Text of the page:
It was time to order tickets again, for yet another last Dylan show I’d ever go to. I usually do that, and probably will for as long as he stays on the road. Thinking that it’s the last time, adds a certain nostalgic undertone to the experience.
After the past few years of mediocrity, the expectations were low. I can’t say I was overly prepared either, but at least I knew that the band was the same as the one I’d seen a year and a half ago, and that didn’t bode well.
Then there was the new album… A good one, for sure — must be, since it could bring the old bard to the top of all the charts in the world. Some people had voiced misgivings about the legitimacy of the phrase “All songs written by Bob Dylan”, but hey, he’s a genius, right, so he must be right, right?
There’s one scenario under which the Copenhagen show was a huge disappointment. That’s the scenario where I had been hoping for a bad show to match the previous ones, so that I could write here: “Dylan’s Dead” or something, and then sit back and enjoy all the comments; it would have been a nice way to boost the activity around here.
Luckily that didn’t happen. It was a good show and a good experience. That’s not because the band was great — I don’t think they are. George Receli on drums is the exception; I like his style (and his beret). And Tony Garnier does what he’s supposed to, of course — neither more nor less. But the rest of them… I understand that they are great musicians, but one can’t claim that they show it. The guy on the left — Don Freeman? — played some run-of-the-mill solos once in a while, lost his way in the chord sequences a couple of times, fell out of rhythm, and (so it seemed) got a few angry looks from the boss. The other guitar player was fairly anonymous — the only reason I noticed him at all, was because he played a nice Gibson J-45 … :-)
But I’ll leave that aside, because, as I said, it was a very pleasant musical experience all the same, and that’s all because of Mr D himself. If we compare this year’s show with previous ones, we get:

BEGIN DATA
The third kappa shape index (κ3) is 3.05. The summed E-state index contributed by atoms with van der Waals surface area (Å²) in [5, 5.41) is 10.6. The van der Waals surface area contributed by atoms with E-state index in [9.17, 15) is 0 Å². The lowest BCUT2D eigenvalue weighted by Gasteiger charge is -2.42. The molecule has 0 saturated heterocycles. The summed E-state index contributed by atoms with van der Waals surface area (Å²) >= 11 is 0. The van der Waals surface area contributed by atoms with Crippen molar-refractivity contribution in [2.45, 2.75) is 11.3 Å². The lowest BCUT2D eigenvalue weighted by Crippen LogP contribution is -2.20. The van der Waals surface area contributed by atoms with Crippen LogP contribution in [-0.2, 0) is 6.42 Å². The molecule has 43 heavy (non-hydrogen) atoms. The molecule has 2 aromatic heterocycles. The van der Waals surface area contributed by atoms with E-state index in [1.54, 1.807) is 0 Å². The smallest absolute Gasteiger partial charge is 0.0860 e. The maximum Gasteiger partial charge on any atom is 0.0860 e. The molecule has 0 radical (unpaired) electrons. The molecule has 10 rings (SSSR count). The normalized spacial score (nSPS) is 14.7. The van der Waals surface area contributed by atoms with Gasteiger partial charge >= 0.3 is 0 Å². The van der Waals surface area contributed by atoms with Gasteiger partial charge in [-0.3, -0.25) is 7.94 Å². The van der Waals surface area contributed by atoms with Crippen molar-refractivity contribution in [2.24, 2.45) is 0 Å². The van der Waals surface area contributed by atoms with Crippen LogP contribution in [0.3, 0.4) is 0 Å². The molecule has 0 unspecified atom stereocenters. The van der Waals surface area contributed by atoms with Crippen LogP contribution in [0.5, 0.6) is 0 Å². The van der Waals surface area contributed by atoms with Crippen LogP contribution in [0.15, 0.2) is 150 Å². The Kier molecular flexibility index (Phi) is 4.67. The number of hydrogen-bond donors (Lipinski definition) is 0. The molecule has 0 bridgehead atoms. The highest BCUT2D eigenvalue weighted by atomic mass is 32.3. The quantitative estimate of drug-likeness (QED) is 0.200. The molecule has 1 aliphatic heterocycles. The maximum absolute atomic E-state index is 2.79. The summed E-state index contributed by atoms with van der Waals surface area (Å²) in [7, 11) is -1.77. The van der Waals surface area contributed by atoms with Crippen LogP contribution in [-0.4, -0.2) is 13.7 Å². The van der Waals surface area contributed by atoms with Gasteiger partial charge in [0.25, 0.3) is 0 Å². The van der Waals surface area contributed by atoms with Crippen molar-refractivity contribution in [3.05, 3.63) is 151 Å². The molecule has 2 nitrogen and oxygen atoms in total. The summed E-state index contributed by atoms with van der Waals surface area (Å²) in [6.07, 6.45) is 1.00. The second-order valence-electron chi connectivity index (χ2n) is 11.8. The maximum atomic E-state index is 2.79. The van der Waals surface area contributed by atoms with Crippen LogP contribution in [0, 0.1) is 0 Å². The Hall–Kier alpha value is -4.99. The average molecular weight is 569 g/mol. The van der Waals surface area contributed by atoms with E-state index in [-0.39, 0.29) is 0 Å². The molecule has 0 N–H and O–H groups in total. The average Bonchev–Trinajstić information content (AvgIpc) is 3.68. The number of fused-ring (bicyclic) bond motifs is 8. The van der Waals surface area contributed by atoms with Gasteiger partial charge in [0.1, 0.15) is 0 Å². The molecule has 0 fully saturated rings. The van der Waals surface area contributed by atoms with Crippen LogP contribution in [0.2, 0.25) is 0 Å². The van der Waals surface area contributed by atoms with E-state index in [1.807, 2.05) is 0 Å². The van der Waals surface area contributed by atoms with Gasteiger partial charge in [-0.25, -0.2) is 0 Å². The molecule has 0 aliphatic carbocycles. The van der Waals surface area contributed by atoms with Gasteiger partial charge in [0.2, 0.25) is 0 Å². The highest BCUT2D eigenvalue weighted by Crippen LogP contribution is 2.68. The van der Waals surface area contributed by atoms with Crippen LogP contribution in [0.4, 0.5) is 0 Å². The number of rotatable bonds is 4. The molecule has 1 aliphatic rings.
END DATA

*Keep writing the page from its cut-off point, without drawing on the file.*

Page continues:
|All song lines reduced to single tones with ridiculous octave leap at the end||Melodious, inventive singing with a clear sense of melodic direction, and a nice level of variation|
|Toy piano; barely audible; barely used as anything more than a drum kit||Organ sound; clearly audible, revealing some nice counter-melodies|
The singing — What a relief it was, not to be dragged through an hour and a half of “justlikea-woman“, “how does it feel?“, “Desolation row” — all on the same two tones. Only a handful of times were there reminiscences of that mannerism, which was infrequent enough for it to be perceived as an effect and not just as a throat condition or a lack of inspiration.
I don’t know for certain that Dylan is more inspired now — that’s not for me to judge either — but his singing definitely was.
Then the keyboard instrument — It was fun to hear the piano when he first started playing it in 2003, but I’m not sure how much it contributed. I’m not saying that it was bad. His way of using it stands in a respectable tradition going back at least to Bela Bartok, who also saw the piano as a percussion instrument. But one couldn’t hear much of it, other than the occasional bangs.
The organ sound he uses now is a different matter. It carries through more clearly, so one can hear what he plays, and — lo and behold! — it’s good! There were several occasions where he definitely had some nice interplay going on between improvisational figures in the singing and in the playing at the same time. Not at all trivial, not at all the three-note solos he is famed for, but real integration between several different musical strands. Enough to make this old contrapuntist’s heart melt…
The sound itself is also interesting. I don’t know exactly how to describe it (and I can’t remember exactly either), but the associations I got from it were somewhere between a hammond organ and a chapel organ. This goes well with the two styles that Dylan has explored a little more than usual during the 2000s: the swing jazz style of “Love & Theft” and Modern Times and the hymns like Rock of Ages and Pass Me Not, O Gentle Savior.
I have this recording of Stephen Foster’s Hard Times, known to most from Dylan’s Good As I Been To You, but available in quite different versions. This one has a women’s choir singing to the accompaniment of a pump organ, quite like the sounds Dylan produced during “When The Deal Goes Down” off Modern Times. There is no reason to assume that this is what Dylan has had in mind, but during that song, I raced through a chain of associations in my mind, from Bing Crosby’s slow and sentimental “Where the Blue of the Night” which is the basis of the song, through Dylan’s own version “When the Deal Goes Down”, to Stephen Foster and the women’s choir. That is some span to cover just in an organ accompaniment, and I would probably call it an overinterpretation, if it wasn’t for the fact that it matches so well Dylan’s own musical universe, where sugary-tender Tin Pan Alley goes hand in hand with religious hymns and Civil War balladry.
I welcome the stronger singing, the new instrument sounds, and the stylistical melting pot. If only he could get a more interesting band…